The IDE - The beginner's trap !

Coer illustration


Hello everyone, today we talk about IDE's !

But first..

What's an IDE ?

For me, an IDE is a software that allows us to write code with a comfortable environment for the language we're using. We can do thing faster and better. I would even say that it is not a software but a set of software offering a lot of tools like syntax highlighting, a debugger, code completion, code reformatting, ...

Why we love IDE's ?

Don't you think having an IDE can change a life? We are always defending in comments and forums that our IDE is the best. Why? Simply because it really changed our lives and the way we code. We do things faster and better.

Whether it is self-completion, reporting problems with our code, reformatting our code, etc... Our IDE saves us from many struggles sometimes.

It is not only a tool but also a way of working

But for a beginner, the IDE can be a double-edged tool ( and a very sharp one) because of some of the things we will discuss, if you don't mind, in this article.

Why I say that's a trap ?

What I will say throughout this article is the result of my personal experience and those of the people around me (classmates, colleagues, ...). Do not hesitate to give your opinion and share your point of view 😁.

The first trap a beginner can fall into, for me, is to use an IDE to learn a new language. Because, for me and for most people, it is easier to learn by using a maximum of senses, the fact of reading only one course is not enough to learn correctly and in a productive way. It would be better, for example, to read the course, reproduce the code, and even watch a video to make all your senses work. (sight, hearing, ...)

Using an IDE leads to this, because even if you copy the code you find on the tutorial or the course or anything else, the IDE helps us and self-completes some keywords and that's how my classmates learned java with Netbeans in class but as soon as they had to write a simple code that will display "hello, World!" they were incapable because they didn't know exactly how to write this code because some element was automatically generated by the IDE as public static void main (String[] args) {} and this is one of 100 other examples ! I have also fallen into this trap in the past, now, when I learn a language I tend to copy all the keywords on notepad in order to remember more precisely each element that characterizes this language.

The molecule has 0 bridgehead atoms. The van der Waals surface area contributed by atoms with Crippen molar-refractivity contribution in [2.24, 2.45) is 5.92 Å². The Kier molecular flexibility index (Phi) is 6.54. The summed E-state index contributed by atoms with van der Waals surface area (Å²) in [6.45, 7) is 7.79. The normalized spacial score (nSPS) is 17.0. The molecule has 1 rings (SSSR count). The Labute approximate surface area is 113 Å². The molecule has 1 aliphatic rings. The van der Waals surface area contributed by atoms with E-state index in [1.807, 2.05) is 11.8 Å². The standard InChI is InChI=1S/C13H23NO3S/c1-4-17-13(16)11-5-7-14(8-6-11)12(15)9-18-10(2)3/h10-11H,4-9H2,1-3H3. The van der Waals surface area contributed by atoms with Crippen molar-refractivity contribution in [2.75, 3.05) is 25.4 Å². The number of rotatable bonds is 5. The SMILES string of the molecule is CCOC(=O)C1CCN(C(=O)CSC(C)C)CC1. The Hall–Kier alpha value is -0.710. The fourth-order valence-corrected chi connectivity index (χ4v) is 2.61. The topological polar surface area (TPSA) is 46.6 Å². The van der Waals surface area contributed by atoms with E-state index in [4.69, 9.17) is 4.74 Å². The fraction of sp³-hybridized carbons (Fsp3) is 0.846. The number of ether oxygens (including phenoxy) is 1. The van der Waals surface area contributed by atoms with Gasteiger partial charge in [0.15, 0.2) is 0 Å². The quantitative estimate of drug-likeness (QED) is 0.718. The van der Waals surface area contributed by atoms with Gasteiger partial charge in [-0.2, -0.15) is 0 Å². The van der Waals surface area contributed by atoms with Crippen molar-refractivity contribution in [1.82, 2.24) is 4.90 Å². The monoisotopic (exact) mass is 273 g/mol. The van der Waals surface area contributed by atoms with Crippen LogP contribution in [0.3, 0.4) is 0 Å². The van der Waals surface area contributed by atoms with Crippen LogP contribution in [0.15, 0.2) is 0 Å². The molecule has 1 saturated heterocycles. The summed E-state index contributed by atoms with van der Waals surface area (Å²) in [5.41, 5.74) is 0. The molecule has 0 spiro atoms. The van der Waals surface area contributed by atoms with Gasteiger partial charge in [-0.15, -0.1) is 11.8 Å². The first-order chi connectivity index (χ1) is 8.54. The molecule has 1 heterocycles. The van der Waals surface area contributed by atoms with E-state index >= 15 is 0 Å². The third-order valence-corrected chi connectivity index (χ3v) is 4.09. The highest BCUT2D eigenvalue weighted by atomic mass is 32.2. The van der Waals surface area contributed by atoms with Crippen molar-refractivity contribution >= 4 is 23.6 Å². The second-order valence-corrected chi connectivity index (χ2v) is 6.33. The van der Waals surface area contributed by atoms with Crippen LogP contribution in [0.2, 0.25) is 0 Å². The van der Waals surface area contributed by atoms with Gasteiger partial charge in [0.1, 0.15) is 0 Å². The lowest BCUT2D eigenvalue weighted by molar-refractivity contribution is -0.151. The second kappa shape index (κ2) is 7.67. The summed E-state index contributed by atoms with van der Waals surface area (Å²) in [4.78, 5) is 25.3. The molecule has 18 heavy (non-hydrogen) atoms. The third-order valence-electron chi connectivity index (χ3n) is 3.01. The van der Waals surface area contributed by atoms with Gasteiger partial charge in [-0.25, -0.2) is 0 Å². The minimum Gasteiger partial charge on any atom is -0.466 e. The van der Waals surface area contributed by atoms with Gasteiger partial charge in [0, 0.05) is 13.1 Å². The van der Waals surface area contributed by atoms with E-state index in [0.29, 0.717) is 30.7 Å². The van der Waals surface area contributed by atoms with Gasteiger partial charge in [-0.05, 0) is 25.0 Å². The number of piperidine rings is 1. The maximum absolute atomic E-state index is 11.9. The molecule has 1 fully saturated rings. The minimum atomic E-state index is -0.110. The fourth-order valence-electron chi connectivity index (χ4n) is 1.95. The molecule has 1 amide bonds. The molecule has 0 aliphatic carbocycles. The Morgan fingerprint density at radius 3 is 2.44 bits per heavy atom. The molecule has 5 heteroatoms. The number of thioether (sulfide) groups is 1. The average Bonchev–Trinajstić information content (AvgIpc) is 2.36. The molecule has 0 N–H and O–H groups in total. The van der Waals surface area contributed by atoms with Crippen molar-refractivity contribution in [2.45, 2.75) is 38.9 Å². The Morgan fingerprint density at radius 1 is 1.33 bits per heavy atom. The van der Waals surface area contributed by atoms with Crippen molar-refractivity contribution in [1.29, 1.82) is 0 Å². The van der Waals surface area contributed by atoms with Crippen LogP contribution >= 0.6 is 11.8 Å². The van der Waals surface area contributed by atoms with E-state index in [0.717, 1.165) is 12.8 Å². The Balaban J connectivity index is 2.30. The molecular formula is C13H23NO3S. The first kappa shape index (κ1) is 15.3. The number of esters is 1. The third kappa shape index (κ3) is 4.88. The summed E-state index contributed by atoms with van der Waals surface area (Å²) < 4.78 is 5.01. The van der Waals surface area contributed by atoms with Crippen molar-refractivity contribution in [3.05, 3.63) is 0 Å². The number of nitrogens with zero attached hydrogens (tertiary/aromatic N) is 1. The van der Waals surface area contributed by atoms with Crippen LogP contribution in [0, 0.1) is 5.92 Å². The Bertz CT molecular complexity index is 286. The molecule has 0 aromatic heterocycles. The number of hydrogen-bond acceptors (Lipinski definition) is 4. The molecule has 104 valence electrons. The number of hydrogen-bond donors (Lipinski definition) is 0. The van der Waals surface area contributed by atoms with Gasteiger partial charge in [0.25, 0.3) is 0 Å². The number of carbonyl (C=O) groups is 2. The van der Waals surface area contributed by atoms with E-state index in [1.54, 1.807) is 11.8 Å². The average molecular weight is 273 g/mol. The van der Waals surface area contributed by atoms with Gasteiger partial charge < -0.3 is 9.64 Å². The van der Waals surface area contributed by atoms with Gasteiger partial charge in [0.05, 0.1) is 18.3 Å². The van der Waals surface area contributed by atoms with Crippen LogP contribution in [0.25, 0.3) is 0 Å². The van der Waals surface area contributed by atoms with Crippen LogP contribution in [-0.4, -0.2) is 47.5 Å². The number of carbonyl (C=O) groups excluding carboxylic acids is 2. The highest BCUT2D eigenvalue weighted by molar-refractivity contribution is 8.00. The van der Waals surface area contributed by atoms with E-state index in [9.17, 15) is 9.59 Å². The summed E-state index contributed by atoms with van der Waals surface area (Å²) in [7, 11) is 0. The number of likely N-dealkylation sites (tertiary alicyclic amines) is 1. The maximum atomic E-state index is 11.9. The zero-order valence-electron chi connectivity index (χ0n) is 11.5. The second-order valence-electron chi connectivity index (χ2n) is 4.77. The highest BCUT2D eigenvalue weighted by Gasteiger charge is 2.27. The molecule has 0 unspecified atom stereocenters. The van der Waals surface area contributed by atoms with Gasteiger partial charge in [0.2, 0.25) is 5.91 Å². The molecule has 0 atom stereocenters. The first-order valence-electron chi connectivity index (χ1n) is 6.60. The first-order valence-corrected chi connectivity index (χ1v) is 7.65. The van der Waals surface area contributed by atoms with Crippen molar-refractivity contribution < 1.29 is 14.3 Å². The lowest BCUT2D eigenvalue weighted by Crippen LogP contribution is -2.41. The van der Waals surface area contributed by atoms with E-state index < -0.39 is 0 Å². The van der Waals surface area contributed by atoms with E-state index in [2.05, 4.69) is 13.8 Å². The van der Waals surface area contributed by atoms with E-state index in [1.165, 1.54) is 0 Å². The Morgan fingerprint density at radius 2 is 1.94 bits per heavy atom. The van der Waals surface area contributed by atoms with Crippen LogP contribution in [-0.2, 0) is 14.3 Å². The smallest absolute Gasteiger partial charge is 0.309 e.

The IDE can also be a calamity for people who are too perfectionist. I know people who spend more time looking for a beautiful theme for vs code than learning to code, it makes me laugh at times 😆.

I also had the opportunity to meet people who only knew how to use git with the help of the buttons available on the IDE they were using, you know, the buttons that commit & push at the same time automatically. And then, when they change their IDE, they're lost, because they can't figure out how we this or that. They were too dependent on their tools!

What we can do ?

That is why, I think that before you can make your life easier with an IDE, you have to go through a learning stage without it and this way understand exactly the tools that have been used and the technologies behind it.

An expression tells us that we must walk before we can run, and I think it can be applied here.

If you know what you're using you will be more productive and that's what we're all looking for. Productivity.

So, start learning without you're IDE, take some time to learn the tools inside, and try to use always the same to be comfortable with.